SchoolArts Magazine

APR 2018

SchoolArts is a national art education magazine committed to promoting excellence, advocacy, and professional support for educators in the visual arts since 1901.

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Page 36 of 62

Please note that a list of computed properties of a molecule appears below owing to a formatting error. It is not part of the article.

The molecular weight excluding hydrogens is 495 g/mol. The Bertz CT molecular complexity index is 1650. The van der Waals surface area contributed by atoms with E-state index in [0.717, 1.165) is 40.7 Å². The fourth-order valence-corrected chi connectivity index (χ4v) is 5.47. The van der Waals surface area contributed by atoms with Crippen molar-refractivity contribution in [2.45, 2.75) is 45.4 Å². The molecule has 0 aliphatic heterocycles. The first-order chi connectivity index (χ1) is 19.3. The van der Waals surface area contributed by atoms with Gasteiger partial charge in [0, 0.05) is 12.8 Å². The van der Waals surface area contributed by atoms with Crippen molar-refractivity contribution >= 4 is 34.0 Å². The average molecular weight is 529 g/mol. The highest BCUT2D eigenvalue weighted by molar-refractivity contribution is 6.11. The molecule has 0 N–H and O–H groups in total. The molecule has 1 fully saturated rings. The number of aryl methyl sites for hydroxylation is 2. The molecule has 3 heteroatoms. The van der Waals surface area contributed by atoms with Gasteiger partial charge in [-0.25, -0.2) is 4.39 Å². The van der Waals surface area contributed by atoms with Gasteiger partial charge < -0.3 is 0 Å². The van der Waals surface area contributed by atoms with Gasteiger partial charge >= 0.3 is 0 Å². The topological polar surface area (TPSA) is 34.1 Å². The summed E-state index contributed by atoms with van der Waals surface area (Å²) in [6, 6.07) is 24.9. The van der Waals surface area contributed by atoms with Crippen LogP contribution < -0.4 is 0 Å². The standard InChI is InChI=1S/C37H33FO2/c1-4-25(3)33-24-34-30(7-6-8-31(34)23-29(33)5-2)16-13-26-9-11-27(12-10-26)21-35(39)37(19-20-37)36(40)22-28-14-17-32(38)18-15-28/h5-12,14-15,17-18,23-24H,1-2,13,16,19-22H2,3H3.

decided to introduce architecture to students with a new point of view. Architecture and Joshua Smith I started with my traditional archi- tecture lesson, introducing specific architectural elements. We looked at famous buildings and named their parts. We also discussed how buildings are designed to convey meaning. For example, a build - ing with columns and a dome may signal that this is a serious place, or a revered place, whereas a Frank Gehry building with unexpected angles and curves might convey a sense of surprise or wonder. We then looked at the sculptures of Joshua Smith. His miniatures are particularly detailed as grime, graffiti, and decay are emphasized. His interest in the appearance of architecture shows how human activity changes the appearance of the building. This made a deep and immediate connection to my stu - dents who are surrounded by older architecture in their neighborhood. Sketching and Observing Students next sketched out their ideas for different types of architec - ture, making sure to use interesting shapes and details. At the end of the period, I asked them to go home and pay close attention to the buildings in their neighborhood, and especially to how human activity or age has changed a building's appearance. Cardboard Assemblage The following day, I provided stu- dents with cardboard in various Detail of collaborative mural showing different ways students created architectural elements. A student paints architectural details. 32 APRIL 2018 SchoolArts

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